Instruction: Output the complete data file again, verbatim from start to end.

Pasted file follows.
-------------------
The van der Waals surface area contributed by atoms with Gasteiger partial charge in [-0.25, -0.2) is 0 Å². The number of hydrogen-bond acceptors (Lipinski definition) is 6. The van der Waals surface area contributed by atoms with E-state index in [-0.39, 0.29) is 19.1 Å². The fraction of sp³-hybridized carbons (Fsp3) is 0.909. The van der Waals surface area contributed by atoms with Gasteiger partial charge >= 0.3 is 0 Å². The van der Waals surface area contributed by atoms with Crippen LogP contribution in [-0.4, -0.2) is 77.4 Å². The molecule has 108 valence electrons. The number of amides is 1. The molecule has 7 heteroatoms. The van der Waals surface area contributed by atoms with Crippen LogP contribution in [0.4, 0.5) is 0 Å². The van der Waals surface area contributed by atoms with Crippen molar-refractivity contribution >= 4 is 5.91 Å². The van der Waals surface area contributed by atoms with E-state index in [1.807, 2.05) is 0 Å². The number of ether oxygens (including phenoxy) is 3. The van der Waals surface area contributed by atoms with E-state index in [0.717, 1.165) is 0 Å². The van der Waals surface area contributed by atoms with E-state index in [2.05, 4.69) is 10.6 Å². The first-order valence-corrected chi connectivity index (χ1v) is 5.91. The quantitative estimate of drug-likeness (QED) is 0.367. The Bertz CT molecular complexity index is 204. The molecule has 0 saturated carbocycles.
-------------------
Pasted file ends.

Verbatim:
The van der Waals surface area contributed by atoms with Gasteiger partial charge in [-0.25, -0.2) is 0 Å². The number of hydrogen-bond acceptors (Lipinski definition) is 6. The van der Waals surface area contributed by atoms with E-state index in [-0.39, 0.29) is 19.1 Å². The fraction of sp³-hybridized carbons (Fsp3) is 0.909. The van der Waals surface area contributed by atoms with Gasteiger partial charge >= 0.3 is 0 Å². The van der Waals surface area contributed by atoms with Crippen LogP contribution in [-0.4, -0.2) is 77.4 Å². The molecule has 108 valence electrons. The number of amides is 1. The molecule has 7 heteroatoms. The van der Waals surface area contributed by atoms with Crippen LogP contribution in [0.4, 0.5) is 0 Å². The van der Waals surface area contributed by atoms with Crippen molar-refractivity contribution >= 4 is 5.91 Å². The van der Waals surface area contributed by atoms with E-state index in [1.807, 2.05) is 0 Å². The number of ether oxygens (including phenoxy) is 3. The van der Waals surface area contributed by atoms with E-state index in [0.717, 1.165) is 0 Å². The van der Waals surface area contributed by atoms with E-state index in [2.05, 4.69) is 10.6 Å². The first-order valence-corrected chi connectivity index (χ1v) is 5.91. The quantitative estimate of drug-likeness (QED) is 0.367. The Bertz CT molecular complexity index is 204. The molecule has 0 saturated carbocycles.